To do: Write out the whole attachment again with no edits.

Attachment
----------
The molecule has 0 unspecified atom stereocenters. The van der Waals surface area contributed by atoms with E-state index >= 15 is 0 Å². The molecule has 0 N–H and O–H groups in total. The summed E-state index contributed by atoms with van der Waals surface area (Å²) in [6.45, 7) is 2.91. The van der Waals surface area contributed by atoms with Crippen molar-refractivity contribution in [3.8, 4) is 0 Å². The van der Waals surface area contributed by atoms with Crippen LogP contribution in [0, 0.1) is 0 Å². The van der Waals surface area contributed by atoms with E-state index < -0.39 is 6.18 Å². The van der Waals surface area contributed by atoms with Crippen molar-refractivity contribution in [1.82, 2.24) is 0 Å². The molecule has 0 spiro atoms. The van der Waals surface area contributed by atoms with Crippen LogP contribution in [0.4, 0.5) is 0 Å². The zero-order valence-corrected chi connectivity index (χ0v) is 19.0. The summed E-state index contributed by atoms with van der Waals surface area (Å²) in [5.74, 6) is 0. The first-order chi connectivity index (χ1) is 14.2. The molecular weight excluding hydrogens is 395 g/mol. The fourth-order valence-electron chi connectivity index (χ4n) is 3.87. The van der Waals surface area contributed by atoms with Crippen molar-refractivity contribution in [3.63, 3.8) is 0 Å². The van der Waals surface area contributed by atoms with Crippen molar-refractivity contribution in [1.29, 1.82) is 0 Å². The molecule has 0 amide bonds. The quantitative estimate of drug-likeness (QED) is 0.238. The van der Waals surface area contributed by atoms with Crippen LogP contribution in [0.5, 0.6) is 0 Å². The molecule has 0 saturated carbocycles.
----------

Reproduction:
The molecule has 0 unspecified atom stereocenters. The van der Waals surface area contributed by atoms with E-state index >= 15 is 0 Å². The molecule has 0 N–H and O–H groups in total. The summed E-state index contributed by atoms with van der Waals surface area (Å²) in [6.45, 7) is 2.91. The van der Waals surface area contributed by atoms with Crippen molar-refractivity contribution in [3.8, 4) is 0 Å². The van der Waals surface area contributed by atoms with Crippen LogP contribution in [0, 0.1) is 0 Å². The van der Waals surface area contributed by atoms with E-state index < -0.39 is 6.18 Å². The van der Waals surface area contributed by atoms with Crippen molar-refractivity contribution in [1.82, 2.24) is 0 Å². The molecule has 0 spiro atoms. The van der Waals surface area contributed by atoms with Crippen LogP contribution in [0.4, 0.5) is 0 Å². The zero-order valence-corrected chi connectivity index (χ0v) is 19.0. The summed E-state index contributed by atoms with van der Waals surface area (Å²) in [5.74, 6) is 0. The first-order chi connectivity index (χ1) is 14.2. The molecular weight excluding hydrogens is 395 g/mol. The fourth-order valence-electron chi connectivity index (χ4n) is 3.87. The van der Waals surface area contributed by atoms with Crippen molar-refractivity contribution in [3.63, 3.8) is 0 Å². The van der Waals surface area contributed by atoms with Crippen molar-refractivity contribution in [1.29, 1.82) is 0 Å². The molecule has 0 amide bonds. The quantitative estimate of drug-likeness (QED) is 0.238. The van der Waals surface area contributed by atoms with Crippen LogP contribution in [0.5, 0.6) is 0 Å². The molecule has 0 saturated carbocycles.